The matrix deficiency of the B. subtilis ΔepsA-O mutant could potentially confer a metabolic advantage to B. subtilis in nutrient-depleted conditions and consequently increase its competitive strength with Salmonella. Therefore, we determined the growth rates of the B. subtilis ΔepsA-O mutant and WT strain. However, there was no difference in growth rates between these two strains in either nutrient-rich or nutrient-depleted conditions (Fig. S5). Thus, increased growth of the B. subtilis ΔepsA-O mutant could not explain the enhanced inhibition of Salmonella in nutrient-depleted conditions.
Subsequently, we compared bacillaene production between the B. subtilis WT strain and the ΔepsA-O mutant by monitoring the activity of the PpksC-yfp reporter fusion. Overall, the ΔepsA-O mutant showed slightly higher levels of PpksC activity in nutrient-depleted conditions than the WT strain. The ΔepsA-O mutant did not significantly induce PpksC activity in the presence of Salmonella in either nutrient-rich or nutrient-depleted conditions. After 15 h in nutrient-depleted conditions, the PpksC activity in monoculture conditions strongly declined, whereas it remained stable in coculture (Fig. 4C). However, these observations could not be validated by single-cell measurements (Fig. S6). Nevertheless, the fact that the ΔepsA-OΔpks double mutant behaves similarly to the Δpks single mutant in terms of Salmonella inhibition still suggests that the effect of eliminating the extracellular polysaccharide is at least partially mediated through bacillaene. In addition, other factors such as delayed sporulation (Fig. S7) in the ΔepsA-O mutant can further contribute to the mutant’s improved inhibitory efficacy of Salmonella under nutrient-depleted conditions.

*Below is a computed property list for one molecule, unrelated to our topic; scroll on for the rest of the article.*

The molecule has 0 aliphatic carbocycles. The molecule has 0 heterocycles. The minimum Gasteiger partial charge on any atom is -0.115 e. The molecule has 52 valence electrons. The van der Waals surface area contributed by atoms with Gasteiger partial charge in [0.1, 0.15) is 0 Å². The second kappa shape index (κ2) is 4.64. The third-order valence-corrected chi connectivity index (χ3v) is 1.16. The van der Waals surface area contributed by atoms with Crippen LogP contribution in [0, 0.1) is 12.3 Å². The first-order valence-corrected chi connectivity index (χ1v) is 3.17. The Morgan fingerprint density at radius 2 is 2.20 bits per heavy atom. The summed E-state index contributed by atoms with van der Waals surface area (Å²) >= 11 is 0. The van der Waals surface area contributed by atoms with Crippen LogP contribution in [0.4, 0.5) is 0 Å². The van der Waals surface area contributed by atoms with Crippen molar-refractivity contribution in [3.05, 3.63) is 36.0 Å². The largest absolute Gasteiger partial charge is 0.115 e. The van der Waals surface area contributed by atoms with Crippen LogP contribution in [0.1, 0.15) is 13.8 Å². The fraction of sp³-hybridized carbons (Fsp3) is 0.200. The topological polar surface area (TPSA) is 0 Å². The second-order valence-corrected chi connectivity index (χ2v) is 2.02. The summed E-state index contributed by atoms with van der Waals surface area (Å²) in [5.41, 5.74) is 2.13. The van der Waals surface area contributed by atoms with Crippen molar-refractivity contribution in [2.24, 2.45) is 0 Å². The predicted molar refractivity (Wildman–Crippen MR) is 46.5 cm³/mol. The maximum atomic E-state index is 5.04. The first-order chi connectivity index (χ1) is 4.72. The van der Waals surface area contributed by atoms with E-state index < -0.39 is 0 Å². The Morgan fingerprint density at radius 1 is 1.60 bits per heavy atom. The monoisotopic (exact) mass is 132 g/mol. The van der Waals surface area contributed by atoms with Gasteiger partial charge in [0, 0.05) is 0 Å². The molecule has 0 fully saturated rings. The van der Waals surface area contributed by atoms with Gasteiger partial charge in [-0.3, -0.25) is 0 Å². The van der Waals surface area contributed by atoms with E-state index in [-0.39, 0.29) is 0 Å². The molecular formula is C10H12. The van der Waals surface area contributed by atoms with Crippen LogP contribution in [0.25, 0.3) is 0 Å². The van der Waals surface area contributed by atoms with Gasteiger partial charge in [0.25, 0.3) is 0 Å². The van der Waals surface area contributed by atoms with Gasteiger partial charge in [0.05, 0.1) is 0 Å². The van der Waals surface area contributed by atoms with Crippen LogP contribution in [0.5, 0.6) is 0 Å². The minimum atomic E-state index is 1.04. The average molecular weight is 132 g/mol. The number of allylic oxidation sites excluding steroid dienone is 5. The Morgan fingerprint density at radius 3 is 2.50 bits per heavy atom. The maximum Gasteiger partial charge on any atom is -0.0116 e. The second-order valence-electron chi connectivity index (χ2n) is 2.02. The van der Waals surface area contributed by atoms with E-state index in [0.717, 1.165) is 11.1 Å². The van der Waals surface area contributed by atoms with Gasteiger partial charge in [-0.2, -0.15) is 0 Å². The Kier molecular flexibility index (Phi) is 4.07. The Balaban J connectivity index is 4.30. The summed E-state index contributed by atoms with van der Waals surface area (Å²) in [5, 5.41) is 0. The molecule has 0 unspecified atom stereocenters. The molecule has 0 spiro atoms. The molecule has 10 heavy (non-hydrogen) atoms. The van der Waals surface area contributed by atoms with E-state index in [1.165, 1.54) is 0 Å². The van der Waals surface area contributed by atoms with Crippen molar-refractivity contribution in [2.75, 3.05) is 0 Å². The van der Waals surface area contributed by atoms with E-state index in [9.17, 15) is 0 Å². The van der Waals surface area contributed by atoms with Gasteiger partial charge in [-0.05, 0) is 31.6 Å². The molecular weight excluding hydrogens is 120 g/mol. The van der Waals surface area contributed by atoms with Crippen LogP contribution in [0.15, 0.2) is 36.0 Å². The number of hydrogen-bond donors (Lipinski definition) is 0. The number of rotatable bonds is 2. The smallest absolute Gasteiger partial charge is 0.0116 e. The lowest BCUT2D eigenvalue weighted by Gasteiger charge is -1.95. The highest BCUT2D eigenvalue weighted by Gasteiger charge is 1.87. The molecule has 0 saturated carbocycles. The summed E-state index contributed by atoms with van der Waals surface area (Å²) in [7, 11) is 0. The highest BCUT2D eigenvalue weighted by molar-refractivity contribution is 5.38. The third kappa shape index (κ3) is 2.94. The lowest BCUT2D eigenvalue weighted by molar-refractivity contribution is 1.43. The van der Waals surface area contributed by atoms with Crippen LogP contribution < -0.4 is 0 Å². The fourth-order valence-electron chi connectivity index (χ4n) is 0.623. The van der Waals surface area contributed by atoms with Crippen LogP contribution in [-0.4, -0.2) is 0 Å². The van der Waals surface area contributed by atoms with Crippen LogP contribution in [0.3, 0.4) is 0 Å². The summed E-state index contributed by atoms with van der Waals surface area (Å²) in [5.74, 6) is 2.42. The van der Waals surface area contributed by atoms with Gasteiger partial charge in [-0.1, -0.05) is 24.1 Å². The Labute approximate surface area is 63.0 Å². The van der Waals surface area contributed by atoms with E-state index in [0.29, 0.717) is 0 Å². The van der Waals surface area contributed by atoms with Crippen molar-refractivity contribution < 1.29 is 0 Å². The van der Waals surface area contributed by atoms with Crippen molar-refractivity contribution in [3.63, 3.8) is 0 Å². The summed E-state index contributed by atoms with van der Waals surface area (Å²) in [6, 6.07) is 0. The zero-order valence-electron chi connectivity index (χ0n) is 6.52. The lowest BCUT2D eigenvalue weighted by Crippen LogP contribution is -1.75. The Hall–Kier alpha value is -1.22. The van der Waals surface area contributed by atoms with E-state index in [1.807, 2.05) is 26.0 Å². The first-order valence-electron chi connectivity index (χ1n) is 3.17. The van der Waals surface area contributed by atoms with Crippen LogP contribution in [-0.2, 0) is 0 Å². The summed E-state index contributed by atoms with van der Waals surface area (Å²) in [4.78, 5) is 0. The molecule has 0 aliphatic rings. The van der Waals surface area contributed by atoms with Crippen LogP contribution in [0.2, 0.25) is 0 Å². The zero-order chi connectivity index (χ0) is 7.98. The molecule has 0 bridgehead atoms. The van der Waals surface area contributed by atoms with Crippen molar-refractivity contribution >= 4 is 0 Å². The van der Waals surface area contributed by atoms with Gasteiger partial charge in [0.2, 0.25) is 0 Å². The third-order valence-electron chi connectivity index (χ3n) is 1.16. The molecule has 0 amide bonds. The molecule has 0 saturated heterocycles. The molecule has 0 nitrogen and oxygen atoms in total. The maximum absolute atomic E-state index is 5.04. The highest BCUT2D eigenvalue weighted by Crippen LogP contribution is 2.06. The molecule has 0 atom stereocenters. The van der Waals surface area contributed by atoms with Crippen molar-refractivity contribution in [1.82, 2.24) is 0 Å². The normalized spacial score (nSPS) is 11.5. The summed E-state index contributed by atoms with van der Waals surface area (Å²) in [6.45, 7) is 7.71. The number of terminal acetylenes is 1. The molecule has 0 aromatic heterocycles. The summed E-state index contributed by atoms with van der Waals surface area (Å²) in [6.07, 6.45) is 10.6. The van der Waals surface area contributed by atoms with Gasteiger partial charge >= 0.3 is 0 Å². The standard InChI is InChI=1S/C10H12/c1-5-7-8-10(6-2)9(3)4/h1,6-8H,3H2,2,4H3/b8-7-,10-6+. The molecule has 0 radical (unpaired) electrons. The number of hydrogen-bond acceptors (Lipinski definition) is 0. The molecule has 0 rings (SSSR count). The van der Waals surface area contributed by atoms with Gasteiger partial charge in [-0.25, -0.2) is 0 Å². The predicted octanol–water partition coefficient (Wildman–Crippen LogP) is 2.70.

Salmonella is a particularly problematic enteropathogen due to its high levels of antibiotic resistance (54) and its ability to form biofilms, resulting in persistent contaminations in the food industry (5557). Probiotics such as B. subtilis strains are a promising alternative to combat this pathogen and limit the spread of resistant variants (4). Most of the literature dealing with B. subtilis-Salmonella interactions is conducted in broilers and focuses primarily on the broilers’ growth effects and changes in the fecal microbiota (11, 5862). We have shown that B. subtilis PS-216 antagonism is mediated by the polyketide antibiotic bacillaene, as PS-216 which lacks the pks operon, responsible for bacillaene synthesis, completely loses its ability to inhibit S. Typhimurium growth and adhesion to polystyrene surfaces. This diffusible polyketide antibiotic (12, 17, 63) inhibits the growth of various bacteria when purified or present in spent media (13). However, its influence on competition in a mixed-species biofilm has been less studied (17, 1921, 46) and has not yet been addressed for B. subtilis-Salmonella interactions.